“Si, Franco.” Antonio said quietly.
Franco stood back and took a long hard look at his charge before continuing, his anger unabated.
“You will go today, this evening to the Chiesa di Pietá and you will speak with the Marocchini and you will be ruthless as you do so, if for no other reason than the fact that their lives may also be in danger! Do you understand?” Franco shouted again.
Andrea went back to his shop. How he got there, he did not know. He was in a complete daze. The only reason he was not in a cell at this moment was because the Police wished to use him as bait to catch Martin! Could such a thing be possible for him? And what if the American did not come? What if he was already dead or gone from Venice? Where would that leave him? Jail… the answer was clear enough! But he was a law-abiding citizen! Okay, so he had withheld some of his taxes, it was common enough! Everyone did it, probably even that Policeman! And what happened to people when the Guardia di Finanza finally caught them cheating on their taxes? They were fined and that was the end of it. They weren’t bundled off to jail, not unless the amounts were in the millions! Millions… that was rich! Andrea was not poor but he certainly did not have millions! The amount of his deception to the Finanza would amount to a few thousands, no more. Oa, but that wasn’t even the point! How could they suspect him of involvement in a murder? It was preposterous! But the Cop had been succinct if nothing else. He suspected him…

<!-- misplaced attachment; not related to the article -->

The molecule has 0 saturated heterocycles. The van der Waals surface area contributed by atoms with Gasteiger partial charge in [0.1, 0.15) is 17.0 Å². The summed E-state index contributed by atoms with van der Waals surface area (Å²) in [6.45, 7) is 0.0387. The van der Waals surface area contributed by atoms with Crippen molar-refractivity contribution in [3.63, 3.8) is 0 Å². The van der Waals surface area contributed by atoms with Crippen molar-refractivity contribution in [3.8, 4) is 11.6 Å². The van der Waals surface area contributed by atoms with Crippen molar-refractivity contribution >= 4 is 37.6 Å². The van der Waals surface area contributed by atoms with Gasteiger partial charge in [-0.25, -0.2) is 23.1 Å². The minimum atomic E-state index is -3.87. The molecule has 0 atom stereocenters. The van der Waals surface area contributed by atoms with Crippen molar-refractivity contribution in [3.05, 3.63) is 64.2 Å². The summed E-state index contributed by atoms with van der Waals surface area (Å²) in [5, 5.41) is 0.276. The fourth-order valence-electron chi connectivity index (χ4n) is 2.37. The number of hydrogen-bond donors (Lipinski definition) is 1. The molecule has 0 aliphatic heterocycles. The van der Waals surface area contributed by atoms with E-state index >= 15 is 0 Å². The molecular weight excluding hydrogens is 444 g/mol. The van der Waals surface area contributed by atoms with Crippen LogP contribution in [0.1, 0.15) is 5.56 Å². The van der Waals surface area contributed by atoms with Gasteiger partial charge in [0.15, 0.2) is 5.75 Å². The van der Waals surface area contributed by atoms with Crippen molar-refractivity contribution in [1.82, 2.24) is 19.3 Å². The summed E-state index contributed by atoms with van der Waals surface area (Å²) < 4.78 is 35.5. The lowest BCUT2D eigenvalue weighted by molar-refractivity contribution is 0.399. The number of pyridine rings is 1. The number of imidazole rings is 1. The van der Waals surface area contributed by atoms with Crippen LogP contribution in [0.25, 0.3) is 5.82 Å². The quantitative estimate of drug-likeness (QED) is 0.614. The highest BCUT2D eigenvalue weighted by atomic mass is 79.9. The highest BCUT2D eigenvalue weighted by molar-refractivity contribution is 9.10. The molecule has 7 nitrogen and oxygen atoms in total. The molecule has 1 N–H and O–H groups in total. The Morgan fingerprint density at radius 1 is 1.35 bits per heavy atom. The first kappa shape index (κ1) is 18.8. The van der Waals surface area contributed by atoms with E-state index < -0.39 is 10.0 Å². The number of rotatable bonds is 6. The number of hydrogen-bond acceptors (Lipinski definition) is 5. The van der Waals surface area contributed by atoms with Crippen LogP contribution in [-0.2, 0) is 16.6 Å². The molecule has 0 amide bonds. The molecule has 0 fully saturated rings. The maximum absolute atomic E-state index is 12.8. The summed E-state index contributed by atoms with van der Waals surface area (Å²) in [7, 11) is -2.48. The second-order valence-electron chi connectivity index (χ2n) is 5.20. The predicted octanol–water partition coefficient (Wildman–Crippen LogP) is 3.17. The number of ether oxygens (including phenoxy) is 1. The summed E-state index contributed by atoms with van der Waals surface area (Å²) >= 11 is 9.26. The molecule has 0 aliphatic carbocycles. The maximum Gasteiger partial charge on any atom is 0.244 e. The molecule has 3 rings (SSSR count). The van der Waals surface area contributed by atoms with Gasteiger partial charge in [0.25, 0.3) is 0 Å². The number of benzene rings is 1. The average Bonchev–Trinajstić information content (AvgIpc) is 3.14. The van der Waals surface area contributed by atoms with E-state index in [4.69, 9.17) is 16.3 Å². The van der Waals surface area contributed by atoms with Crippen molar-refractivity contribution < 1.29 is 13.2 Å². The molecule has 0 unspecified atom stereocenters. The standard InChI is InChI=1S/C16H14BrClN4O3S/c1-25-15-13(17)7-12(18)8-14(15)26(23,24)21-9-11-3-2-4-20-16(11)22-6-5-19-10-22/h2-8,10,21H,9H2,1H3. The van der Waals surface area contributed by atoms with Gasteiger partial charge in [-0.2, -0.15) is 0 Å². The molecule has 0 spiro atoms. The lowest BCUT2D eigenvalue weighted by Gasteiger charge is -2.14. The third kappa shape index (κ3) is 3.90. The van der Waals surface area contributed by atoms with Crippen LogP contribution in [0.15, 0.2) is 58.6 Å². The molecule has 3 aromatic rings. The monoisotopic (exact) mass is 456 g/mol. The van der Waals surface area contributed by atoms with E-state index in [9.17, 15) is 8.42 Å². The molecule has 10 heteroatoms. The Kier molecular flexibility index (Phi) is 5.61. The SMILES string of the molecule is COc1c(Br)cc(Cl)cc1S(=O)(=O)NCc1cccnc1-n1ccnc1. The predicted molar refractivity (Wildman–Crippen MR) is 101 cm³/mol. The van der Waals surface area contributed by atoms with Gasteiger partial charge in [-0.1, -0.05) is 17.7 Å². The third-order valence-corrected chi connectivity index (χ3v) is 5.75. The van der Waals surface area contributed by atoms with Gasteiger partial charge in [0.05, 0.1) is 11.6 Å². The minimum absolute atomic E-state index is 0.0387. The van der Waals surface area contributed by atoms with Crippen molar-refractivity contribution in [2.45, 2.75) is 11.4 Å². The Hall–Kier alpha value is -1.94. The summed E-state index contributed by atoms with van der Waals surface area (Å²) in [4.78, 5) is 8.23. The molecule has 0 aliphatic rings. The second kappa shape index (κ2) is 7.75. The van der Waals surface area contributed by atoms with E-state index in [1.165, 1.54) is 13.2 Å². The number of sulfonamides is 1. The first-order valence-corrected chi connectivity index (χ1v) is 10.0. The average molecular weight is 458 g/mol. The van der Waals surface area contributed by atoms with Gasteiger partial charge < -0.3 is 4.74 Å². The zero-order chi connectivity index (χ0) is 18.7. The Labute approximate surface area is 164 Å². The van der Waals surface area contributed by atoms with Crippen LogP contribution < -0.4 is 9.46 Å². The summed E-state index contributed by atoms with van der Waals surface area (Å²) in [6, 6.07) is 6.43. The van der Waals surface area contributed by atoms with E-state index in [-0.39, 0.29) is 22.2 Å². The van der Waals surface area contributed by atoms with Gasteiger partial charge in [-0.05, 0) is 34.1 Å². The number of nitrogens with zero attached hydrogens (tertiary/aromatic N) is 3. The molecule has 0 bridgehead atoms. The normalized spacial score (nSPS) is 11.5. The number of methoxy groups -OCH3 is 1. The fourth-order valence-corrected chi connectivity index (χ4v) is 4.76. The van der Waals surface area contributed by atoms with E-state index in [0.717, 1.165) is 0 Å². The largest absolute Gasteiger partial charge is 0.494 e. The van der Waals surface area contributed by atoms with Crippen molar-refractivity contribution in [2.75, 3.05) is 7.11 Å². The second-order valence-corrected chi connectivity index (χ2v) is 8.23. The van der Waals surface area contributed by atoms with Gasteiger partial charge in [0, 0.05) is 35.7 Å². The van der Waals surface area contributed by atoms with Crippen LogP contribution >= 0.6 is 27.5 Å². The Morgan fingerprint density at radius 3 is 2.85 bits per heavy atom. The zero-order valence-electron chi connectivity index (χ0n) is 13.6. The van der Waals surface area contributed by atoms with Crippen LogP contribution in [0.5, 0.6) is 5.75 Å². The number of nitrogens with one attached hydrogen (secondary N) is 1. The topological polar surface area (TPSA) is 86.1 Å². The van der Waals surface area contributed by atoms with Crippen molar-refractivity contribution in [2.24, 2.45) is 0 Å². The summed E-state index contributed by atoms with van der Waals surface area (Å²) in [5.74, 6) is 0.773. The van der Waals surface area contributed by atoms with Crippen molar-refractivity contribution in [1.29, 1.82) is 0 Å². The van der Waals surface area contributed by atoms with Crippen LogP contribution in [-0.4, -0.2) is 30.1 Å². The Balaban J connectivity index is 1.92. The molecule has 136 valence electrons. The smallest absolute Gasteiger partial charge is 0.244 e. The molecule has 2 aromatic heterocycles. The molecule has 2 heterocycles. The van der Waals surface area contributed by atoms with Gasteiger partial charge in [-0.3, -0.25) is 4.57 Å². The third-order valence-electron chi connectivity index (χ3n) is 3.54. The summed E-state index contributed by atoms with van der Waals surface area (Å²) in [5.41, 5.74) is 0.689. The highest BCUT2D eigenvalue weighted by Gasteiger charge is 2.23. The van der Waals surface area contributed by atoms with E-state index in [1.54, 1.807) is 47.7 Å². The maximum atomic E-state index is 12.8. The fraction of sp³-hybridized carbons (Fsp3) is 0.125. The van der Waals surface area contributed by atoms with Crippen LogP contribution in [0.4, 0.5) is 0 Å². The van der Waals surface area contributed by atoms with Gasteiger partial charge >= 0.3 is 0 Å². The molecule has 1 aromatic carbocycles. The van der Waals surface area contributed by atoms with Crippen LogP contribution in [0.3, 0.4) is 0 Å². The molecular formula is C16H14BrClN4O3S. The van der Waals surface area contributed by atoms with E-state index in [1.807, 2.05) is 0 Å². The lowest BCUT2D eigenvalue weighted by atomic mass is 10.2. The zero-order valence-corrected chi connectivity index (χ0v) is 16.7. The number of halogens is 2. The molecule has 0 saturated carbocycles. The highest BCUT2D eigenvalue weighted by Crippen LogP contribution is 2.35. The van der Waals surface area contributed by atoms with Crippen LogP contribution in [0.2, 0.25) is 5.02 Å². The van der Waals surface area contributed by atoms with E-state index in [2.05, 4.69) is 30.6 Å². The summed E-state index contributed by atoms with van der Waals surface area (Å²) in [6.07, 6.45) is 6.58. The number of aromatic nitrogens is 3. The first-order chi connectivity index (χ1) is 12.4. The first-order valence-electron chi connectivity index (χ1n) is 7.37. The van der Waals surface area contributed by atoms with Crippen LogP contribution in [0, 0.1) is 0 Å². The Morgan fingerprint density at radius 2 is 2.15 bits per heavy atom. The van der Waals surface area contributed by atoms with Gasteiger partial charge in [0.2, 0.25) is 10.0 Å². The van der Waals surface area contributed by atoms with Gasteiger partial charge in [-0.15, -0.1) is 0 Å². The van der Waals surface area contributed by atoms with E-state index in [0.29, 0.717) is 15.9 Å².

It made no sense, no sense at all. This Policeman surely must be a family man. Why did he not stop and consider that Andrea would never risk the life of his wife and daughter over whatever could be earned in the black-market of computer technology. He barely understood how the damn things worked! How could he be involved in some sort of international intrigue of computer chips if he did not even know enough to successfully hide his obvious tax inequities? Could he just wait, wait for Martin to come? And if he did not come, then what? And that was another momentous thought… could the man that he had befriend actually have committed such a crime? Andrea had been an entrepreneur for most of his adult life and had come to trust his instincts about people. Could he have misjudged this man so terribly? He didn’t think so… If he were going to get out of this and avoid prison then he would have to reason it out for himself.
When the Lion Smiles © 2011 by Mitchell L. Peterson.